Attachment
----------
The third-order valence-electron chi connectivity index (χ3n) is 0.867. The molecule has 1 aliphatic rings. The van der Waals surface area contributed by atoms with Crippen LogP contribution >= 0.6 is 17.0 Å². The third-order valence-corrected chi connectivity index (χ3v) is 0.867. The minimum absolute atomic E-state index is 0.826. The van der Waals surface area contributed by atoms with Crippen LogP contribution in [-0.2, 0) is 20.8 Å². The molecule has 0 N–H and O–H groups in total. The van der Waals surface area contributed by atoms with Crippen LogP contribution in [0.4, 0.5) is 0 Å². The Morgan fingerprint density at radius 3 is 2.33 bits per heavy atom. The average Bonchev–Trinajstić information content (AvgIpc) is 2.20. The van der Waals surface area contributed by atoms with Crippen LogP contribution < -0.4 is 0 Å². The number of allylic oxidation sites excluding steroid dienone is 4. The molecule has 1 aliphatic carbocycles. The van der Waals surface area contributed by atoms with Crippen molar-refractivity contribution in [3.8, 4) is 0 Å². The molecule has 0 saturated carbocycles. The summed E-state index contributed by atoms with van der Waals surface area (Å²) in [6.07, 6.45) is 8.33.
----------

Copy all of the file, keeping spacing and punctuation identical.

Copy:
The third-order valence-electron chi connectivity index (χ3n) is 0.867. The molecule has 1 aliphatic rings. The van der Waals surface area contributed by atoms with Crippen LogP contribution >= 0.6 is 17.0 Å². The third-order valence-corrected chi connectivity index (χ3v) is 0.867. The minimum absolute atomic E-state index is 0.826. The van der Waals surface area contributed by atoms with Crippen LogP contribution in [-0.2, 0) is 20.8 Å². The molecule has 0 N–H and O–H groups in total. The van der Waals surface area contributed by atoms with Crippen LogP contribution in [0.4, 0.5) is 0 Å². The Morgan fingerprint density at radius 3 is 2.33 bits per heavy atom. The average Bonchev–Trinajstić information content (AvgIpc) is 2.20. The van der Waals surface area contributed by atoms with Crippen LogP contribution < -0.4 is 0 Å². The number of allylic oxidation sites excluding steroid dienone is 4. The molecule has 1 aliphatic carbocycles. The van der Waals surface area contributed by atoms with Crippen molar-refractivity contribution in [3.8, 4) is 0 Å². The molecule has 0 saturated carbocycles. The summed E-state index contributed by atoms with van der Waals surface area (Å²) in [6.07, 6.45) is 8.33.